Iran believed that the Syrian president should have been given a chance to carry out the reforms which were promised, but that from the start, Western governments and Arab dictatorships were adamant that reforms should not succeed under Bashar Assad. Hence, they attempted to overrun the legitimate internal opposition with an external one that backs Western military intervention25. While the Islamic Republic was critical of the treatment of peaceful protestors with legitimate grievances by Syrian security forces, Iranians knew that, unlike other Arab regimes, President Assad had and continues to have significant popular support. His stance against the Israeli regime, his support for resistance groups, and the fact that unlike other Arab leaders he lives a relatively normal lifestyle, gives him much more street credibility that Saudi, Jordanian, Bahraini, Yemeni, or Egyptian rulers26. On multiple occasions in recent months, enormous crowds have taken to the streets in simultaneous pro-Assad demonstrations in major Syrian cities; in contrast, none of the Arab dictators—including his current antagonists—have ever been able to muster such public support for themselves. Indeed, Iran believes that this is the main reason why cruel sanctions have been imposed on Syria: they are meant to do nothing but hurt the general public and cause discontent among the population. President Assad’s foreign adversaries recognize that he has significant popular support; hence, the Syrian people must be punished until this support is diminished.
As in Gaza and Iran, the goal is to punish people for backing political forces critical of the West. In the 1980s the United States had success with such a policy, as they removed the Sandinistas from power in Nicaragua by making life unbearable for ordinary people through sanctions and a bloody insurgency. While Iranians recognize that international law has been unfairly constructed to favor western powers, the increasing Western, Turkish, Saudi, and Qatari disregard for Syrian sovereignty—and even for their own UN Security Council resolution on Libya—is creating a strong sense of lawlessness and chaos. Add to this, of course, the regular and arrogant violation of Iranian sovereignty through drones and “crippling” sanctions as well as active support for anti-Iranian terrorist organization.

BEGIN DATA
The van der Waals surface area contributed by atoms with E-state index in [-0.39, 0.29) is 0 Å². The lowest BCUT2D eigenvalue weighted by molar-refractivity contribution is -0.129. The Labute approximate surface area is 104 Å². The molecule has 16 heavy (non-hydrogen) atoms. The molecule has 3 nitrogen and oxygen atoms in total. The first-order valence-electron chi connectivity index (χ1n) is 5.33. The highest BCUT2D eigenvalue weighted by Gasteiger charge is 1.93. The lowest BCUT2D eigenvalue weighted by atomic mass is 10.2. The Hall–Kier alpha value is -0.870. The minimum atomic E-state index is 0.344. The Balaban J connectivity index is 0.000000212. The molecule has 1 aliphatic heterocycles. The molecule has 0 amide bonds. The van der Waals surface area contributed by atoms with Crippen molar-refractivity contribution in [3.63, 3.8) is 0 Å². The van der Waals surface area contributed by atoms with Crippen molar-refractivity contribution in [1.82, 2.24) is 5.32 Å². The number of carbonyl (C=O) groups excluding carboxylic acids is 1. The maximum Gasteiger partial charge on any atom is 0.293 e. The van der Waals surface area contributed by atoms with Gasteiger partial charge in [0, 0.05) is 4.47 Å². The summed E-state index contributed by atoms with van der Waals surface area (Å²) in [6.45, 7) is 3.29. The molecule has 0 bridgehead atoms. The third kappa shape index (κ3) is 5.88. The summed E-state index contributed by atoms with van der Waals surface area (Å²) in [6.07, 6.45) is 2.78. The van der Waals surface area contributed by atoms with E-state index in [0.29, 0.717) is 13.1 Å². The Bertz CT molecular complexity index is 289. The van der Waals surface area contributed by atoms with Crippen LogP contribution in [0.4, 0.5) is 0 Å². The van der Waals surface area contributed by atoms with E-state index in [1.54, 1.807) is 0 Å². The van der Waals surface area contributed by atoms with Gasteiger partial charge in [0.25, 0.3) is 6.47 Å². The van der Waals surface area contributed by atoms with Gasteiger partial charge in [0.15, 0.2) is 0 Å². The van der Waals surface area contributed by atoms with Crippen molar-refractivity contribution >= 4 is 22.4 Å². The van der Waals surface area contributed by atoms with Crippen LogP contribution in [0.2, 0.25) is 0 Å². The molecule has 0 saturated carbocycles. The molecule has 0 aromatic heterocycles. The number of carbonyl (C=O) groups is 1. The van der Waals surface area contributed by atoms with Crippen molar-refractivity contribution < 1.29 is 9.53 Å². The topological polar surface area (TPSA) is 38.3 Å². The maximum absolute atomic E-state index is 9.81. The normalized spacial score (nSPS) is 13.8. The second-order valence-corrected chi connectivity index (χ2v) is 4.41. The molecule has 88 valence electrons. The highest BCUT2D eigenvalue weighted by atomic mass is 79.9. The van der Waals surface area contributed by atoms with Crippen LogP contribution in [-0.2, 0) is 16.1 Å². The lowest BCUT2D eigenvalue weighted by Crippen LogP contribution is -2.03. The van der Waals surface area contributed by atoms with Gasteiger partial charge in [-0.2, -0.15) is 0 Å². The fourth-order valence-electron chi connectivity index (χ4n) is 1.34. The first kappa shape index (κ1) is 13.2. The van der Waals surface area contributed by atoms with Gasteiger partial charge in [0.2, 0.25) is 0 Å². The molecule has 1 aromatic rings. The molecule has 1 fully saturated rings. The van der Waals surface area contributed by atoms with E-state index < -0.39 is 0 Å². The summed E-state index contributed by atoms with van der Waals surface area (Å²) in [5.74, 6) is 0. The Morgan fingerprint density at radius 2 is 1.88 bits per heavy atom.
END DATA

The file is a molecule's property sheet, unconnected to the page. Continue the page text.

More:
In an extraordinary Wall Street Journal interview, the pro-Western Syrian National Council’s spokesman, Burhan Ghalioun, revealed clearly where things stand. He effectively said that if the Syrian state is overthrown, the new regime would relinquish the Resistance against Israel and would move politically towards the “principal Arab powers”, meaning the current Arab dictatorships27. Therefore, while there is no doubt that the Syrian government has major deficiencies and that excessive force has been used by army soldiers and security service members, leading to the deaths of innocent people, Iranians do not believe that the US, EU, Qatari and Saudi led attempts for regime change in Damascus are being carried out for the sake of freedom or democracy. If only for self-preservation, these absolute monarchies will, with the aid of their Western backers, try to deter any meaningful move towards democracy near their borders, at all costs. Hence, the continued US support for the Jordanian king, the Egyptian military28, the Yemeni regime, the Saudi occupation of Bahrain, and the Al-Khalifa dictatorship29. The United States has a policy of deterring democracy in the region, so why should anyone believe, they have a sincere interest in freedom for Syrians?
There is evidence indicating the United States has been viewing sectarianism as a potential tool for weakening its adversaries for quite some time now30. This fits well with the current situation in Syria. The fact that Turkey, which seems to be showing Neo-Ottoman tendencies, has allowed Abdulhakim Belhadj (who was close to both the al-Qaeda leadership and the Taleban) to meet with leaders of the so called “Free Syrian Army” in Istanbul and on the border with Turkey is mind boggling.31 In addition, Salafi clerics close to the insurgency repeatedly incite religious, racial, and sectarian violence, such as the well-known Saudi cleric Saleh Al-Luhaidan, who said a third of the Syrian population should be killed so that the rest could live.32 The foreign-backed extremists even murdered the son of the Syria’s Grand Sunni Mufti,33 just as their allies killed many Sunni clerics and sheikhs in the Anbar province in Iraq.